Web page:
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Cloud Data Egress: How to Reduce Azure and AWS Storage Costs

How to lower cloud egress chargesPublic cloud providers charge every time you move data from their cloud storage to your on-premises storage. These cloud data egress fees can add up. If you’re just starting out with cloud storage, you won’t feel the sting of egress costs. But enterprises pushing terabytes of data to Amazon (AWS) S3 and Azure storage and pulling them back will end up with a significant egress bill.

Here are 5 ways enterprises can take advantage of the scalability and low cost of cloud storage while minimizing the price you pay for cloud data egress.

1. Use Cloud Storage for File Data First

Unstructured file data today represents about 80% of all data in an enterprise. The other 20% is structured data that lives in some type of database, e.g. SAP, Exchange email, custom Oracle apps, etc. The structured data is highly transactional and changes frequently, which will quickly drive up your cloud data egress costs. Files are less transactional, and a lot file data doesn’t change at all, making it the smarter place to start when you’re looking at using cloud storage.

2. Use Cloud Storage for Archiving

Archive data is, by definition, data you don’t need to access very often. It’s the kind of data you need to keep around for possible future reference or compliance. That makes it a great use case for cloud storage. You won’t have to pay Azure or Amazon egress fees if you’re not pulling your data back on-premises. And if you’re using cloud storage for archiving, you won’t be doing that very often.

3. Implement a Hybrid Cloud Solution for Active Files

A fast-growing class of hybrid cloud solutions offer the ability to cache your active file data on-premises so you can avoid cloud data egress fees. Enterprise file services and cloud NAS (Network Attached Storage) solutions like Nasuni use Amazon and Azure cloud storage as the main place to store all your files, but then use small appliances to cache active files and file system metadata on-premises.

You can put these edge appliances anywhere you need fast and frequent file access – main data center, remote and branch offices, even temporary job sites. They support the same CIFS and NFS file sharing protocols as traditional file servers and NAS devices, and use intelligent caching algorithms to ensure about 98% of your file access is local, even though the amount of local storage is very small.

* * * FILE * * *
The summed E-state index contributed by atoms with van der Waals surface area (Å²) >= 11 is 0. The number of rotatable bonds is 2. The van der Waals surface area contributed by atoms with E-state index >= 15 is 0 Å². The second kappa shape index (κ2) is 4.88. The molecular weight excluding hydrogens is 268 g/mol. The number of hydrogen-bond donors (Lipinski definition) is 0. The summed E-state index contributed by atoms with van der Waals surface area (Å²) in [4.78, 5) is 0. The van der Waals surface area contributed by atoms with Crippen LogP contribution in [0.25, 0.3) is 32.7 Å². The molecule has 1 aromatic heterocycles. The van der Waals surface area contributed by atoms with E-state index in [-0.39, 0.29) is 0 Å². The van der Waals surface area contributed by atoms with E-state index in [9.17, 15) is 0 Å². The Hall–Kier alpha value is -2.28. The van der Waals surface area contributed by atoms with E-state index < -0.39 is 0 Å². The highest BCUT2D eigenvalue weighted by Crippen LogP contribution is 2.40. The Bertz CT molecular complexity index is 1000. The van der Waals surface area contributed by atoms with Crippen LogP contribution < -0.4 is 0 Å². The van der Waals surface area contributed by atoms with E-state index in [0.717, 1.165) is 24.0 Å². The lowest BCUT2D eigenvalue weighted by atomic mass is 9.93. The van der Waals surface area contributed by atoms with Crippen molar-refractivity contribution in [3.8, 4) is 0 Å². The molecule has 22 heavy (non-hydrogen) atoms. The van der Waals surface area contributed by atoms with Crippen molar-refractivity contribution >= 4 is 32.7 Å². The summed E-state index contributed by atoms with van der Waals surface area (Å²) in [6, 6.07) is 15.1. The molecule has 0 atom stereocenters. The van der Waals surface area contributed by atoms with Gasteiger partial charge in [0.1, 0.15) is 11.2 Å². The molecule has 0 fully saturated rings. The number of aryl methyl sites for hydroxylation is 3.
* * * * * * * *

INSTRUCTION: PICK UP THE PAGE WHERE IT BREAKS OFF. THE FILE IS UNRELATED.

Since you’re rarely retrieving your files from public cloud storage, a hybrid cloud approach can give you the combined benefits of traditional file storage and cloud storage, without paying high cloud data egress fees.

4. Compress and De-Dupe Your Data Before It Goes to Cloud Storage

This one is simple: the less data you put in cloud storage, the less you’ll have to pay to get it out. So before you push your data to the cloud, de-duplicate it and compress it. Hybrid cloud solutions like Nasuni Cloud File Services take care of this automatically. Whenever you save a file, the local edge appliance de-duplicates and compresses the data before sending to Azure or Amazon cloud storage. This reduces the overall amount of cloud storage needed to store file data by about 40%. Cloud data egress costs will be lower because there is simply less data to pull back on-prem.

5. Put Auditing and Chargeback in Place

One way to control cloud data egress costs is to understand what you’re paying and why. By putting automated cost usage, governance, and chargeback tools in place, you’ll understand what fees you’re paying and be able to tie it back to the business units who are incurring the costs. Those in your organization who are using the most storage and driving the most egress should get the bills for it. That will also encourage them to be more efficient in their use of storage. Enterprise file services solutions like Nasuni that offer reporting can help in this area, too. 

Does this give you a better blueprint for using Amazon or Azure cloud storage without having to pay high egress costs? Are there any other tips or hints I missed? Send us a comment and let me know!

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